Now that I’m a seasoned traveller with thousands of miles behind me I’m often asked for my verdict on recording images of unforgettable adventures with a smartphone or camera. I’ve used both to great effect but the speed of development in technology since I began my nomadic lifestyle has made today’s choice much simpler.
Travelling through an unspoiled wilderness in Borneo or the Australian Outback means taking everything you’ll ever need for the entire journey in your backpack. Space is strictly rationed and weight is best kept to a bare minimum. Relying on a lightweight smartphone with advanced camera capabilities is the perfect solution. With high-resolution pixel density a smartphone easily matches a DSLR (Digital Single Lens Reflex) camera for picture quality but scores much higher for being lightweight. It also has the advantage in accessibility when capturing spur of the moment images.
Technology at your Fingertips
Many smartphones include in-built, high-performance cameras but my own recent upgrade has been to the Samsung Galaxy Note 9. I bought it not long after its launch in August 2018 and have had plenty of opportunities to put it through its paces. The screen is a generous 6.4 inches. Images are enhanced through an automatic scene optimiser which eradicates flaws such as a shaking or poor lighting. The dual-aperture rear camera with twelve million pixels results in pictures of incredible clarity and depth of colour. For the ultimate in selfies, its Bluetooth remote control has enabled me to feature in my own snap-shots of terrific landscapes with distances of thirty feet. The S Pen feature has been useful for making notes regarding location or subject.
I’ve experimented with the Super Slo-Mo facility and captured some amazing video sequences of wildlife from the acrobatics of a ring-tailed lemur to the slower paces of a duck-billed platypus. With 1TB of storage on board and the power of a 4,000 mAh battery, my Note 9 should have years of active service ahead. Or will it? When the Note 9 was barely a few months old, Samsung launched the Note 10 and not long after the Note 10 Plus. If ever I’m tempted to upgrade again I know I can get a good trade-in price at Compare My Mobile for my Galaxy Note 9.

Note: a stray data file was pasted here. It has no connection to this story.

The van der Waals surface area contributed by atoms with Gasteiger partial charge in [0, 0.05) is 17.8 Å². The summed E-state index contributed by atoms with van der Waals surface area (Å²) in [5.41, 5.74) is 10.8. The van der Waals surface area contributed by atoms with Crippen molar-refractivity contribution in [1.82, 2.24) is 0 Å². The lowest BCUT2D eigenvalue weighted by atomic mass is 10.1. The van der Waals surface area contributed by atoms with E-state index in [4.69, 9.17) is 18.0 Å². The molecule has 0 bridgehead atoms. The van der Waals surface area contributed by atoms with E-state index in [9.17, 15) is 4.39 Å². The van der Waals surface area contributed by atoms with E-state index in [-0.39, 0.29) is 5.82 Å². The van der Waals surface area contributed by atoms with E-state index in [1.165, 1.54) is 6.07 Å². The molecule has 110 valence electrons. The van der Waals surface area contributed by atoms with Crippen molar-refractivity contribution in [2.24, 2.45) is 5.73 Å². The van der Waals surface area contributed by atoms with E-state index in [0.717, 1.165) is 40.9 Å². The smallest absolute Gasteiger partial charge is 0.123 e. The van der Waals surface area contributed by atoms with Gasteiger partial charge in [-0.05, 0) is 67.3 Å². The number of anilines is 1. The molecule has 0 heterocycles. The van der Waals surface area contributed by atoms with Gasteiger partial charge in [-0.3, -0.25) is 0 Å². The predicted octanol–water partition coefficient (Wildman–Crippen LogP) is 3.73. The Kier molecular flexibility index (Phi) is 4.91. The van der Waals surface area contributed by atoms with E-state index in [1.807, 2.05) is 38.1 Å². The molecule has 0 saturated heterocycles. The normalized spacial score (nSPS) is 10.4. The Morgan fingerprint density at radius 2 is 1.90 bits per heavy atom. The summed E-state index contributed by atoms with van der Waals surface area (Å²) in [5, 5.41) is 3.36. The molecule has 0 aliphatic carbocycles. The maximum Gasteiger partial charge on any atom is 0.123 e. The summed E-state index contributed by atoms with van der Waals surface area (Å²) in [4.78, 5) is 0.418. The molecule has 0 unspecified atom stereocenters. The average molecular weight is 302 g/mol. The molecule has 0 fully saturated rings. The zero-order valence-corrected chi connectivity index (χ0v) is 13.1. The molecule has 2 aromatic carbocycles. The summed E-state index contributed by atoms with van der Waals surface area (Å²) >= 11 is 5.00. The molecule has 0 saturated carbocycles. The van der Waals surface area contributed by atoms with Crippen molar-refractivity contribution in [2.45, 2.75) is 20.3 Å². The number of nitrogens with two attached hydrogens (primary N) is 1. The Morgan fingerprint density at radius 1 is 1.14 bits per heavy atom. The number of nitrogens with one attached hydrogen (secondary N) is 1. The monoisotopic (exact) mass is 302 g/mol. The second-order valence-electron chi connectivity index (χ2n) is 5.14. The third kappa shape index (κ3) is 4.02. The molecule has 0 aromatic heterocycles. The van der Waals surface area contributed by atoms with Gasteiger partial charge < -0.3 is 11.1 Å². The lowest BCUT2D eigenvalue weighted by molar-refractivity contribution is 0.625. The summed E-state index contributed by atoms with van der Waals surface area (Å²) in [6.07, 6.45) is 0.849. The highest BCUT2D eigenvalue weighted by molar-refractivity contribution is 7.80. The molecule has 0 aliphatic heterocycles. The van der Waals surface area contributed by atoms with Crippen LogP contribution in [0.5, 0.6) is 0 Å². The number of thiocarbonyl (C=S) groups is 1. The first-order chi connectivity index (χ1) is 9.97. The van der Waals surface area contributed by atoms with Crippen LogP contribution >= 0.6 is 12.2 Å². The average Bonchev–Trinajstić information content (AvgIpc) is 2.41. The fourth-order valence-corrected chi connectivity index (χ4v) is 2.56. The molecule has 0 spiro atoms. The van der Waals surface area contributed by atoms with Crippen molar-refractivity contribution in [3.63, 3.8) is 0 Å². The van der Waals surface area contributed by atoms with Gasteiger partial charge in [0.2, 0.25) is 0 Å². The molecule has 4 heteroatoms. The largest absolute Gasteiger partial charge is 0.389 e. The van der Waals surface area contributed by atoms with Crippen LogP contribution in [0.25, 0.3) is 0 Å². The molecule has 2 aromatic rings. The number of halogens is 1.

Why you might still need a Camera
Although smartphones provide greater control when it comes to editing JPEG files and produce great images ideally suited to blogs and websites, there are times when a camera has the advantage. Whenever I’m travelling to locations such as the Atlas Mountains I always come across travellers who wouldn’t be without their DSLR cameras for capturing panoramic, wide-angled views. DSLR cameras use a mechanism involving internal mirrors for an unrivalled sharpness and clarity. By using a variety of interchangeable lenses and precision control over exposure they can produce professional quality images including macro and still-life portraits.
The Final Verdict
Choosing a phone or camera when you are travelling is often dependant on why you’re taking the pictures. If you’re aiming to produce professional photographs, a DSLR is obviously an advantage but there’s definitely an art to carrying all the extra equipment. For the traveller like myself who wants versatile images that can easily be edited for uploading to a blog, a smartphone is a powerful choice. And with companies concentrating on mobile camera technology we’re assured of light-weight phones that take great pictures.